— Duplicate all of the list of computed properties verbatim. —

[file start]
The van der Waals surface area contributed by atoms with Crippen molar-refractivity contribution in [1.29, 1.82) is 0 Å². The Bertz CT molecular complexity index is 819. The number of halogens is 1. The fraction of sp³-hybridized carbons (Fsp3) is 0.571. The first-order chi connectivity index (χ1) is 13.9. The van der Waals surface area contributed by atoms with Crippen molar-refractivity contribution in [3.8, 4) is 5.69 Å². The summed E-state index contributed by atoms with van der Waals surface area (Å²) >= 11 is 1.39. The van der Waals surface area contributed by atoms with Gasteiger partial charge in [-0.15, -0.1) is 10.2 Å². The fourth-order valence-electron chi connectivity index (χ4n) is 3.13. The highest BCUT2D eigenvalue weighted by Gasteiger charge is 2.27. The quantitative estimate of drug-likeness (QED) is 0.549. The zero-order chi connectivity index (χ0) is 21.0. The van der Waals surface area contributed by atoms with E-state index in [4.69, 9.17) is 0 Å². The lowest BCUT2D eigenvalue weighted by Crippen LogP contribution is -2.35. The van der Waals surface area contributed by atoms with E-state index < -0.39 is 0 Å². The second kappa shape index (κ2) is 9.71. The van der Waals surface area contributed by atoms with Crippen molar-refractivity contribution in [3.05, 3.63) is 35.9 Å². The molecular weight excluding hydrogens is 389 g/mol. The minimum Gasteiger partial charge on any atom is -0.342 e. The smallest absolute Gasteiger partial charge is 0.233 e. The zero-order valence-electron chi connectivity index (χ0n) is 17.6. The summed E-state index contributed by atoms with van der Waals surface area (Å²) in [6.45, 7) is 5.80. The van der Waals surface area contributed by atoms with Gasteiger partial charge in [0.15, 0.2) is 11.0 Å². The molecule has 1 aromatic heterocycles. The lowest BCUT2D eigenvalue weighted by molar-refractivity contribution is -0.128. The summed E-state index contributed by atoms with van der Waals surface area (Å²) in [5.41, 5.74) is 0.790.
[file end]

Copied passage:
The van der Waals surface area contributed by atoms with Crippen molar-refractivity contribution in [1.29, 1.82) is 0 Å². The Bertz CT molecular complexity index is 819. The number of halogens is 1. The fraction of sp³-hybridized carbons (Fsp3) is 0.571. The first-order chi connectivity index (χ1) is 13.9. The van der Waals surface area contributed by atoms with Crippen molar-refractivity contribution in [3.8, 4) is 5.69 Å². The summed E-state index contributed by atoms with van der Waals surface area (Å²) >= 11 is 1.39. The van der Waals surface area contributed by atoms with Gasteiger partial charge in [-0.15, -0.1) is 10.2 Å². The fourth-order valence-electron chi connectivity index (χ4n) is 3.13. The highest BCUT2D eigenvalue weighted by Gasteiger charge is 2.27. The quantitative estimate of drug-likeness (QED) is 0.549. The zero-order chi connectivity index (χ0) is 21.0. The van der Waals surface area contributed by atoms with E-state index in [4.69, 9.17) is 0 Å². The lowest BCUT2D eigenvalue weighted by Crippen LogP contribution is -2.35. The van der Waals surface area contributed by atoms with E-state index < -0.39 is 0 Å². The second kappa shape index (κ2) is 9.71. The van der Waals surface area contributed by atoms with Crippen molar-refractivity contribution in [3.05, 3.63) is 35.9 Å². The molecular weight excluding hydrogens is 389 g/mol. The minimum Gasteiger partial charge on any atom is -0.342 e. The smallest absolute Gasteiger partial charge is 0.233 e. The zero-order valence-electron chi connectivity index (χ0n) is 17.6. The summed E-state index contributed by atoms with van der Waals surface area (Å²) in [6.45, 7) is 5.80. The van der Waals surface area contributed by atoms with Gasteiger partial charge in [0.15, 0.2) is 11.0 Å². The molecule has 1 aromatic heterocycles. The lowest BCUT2D eigenvalue weighted by molar-refractivity contribution is -0.128. The summed E-state index contributed by atoms with van der Waals surface area (Å²) in [5.41, 5.74) is 0.790.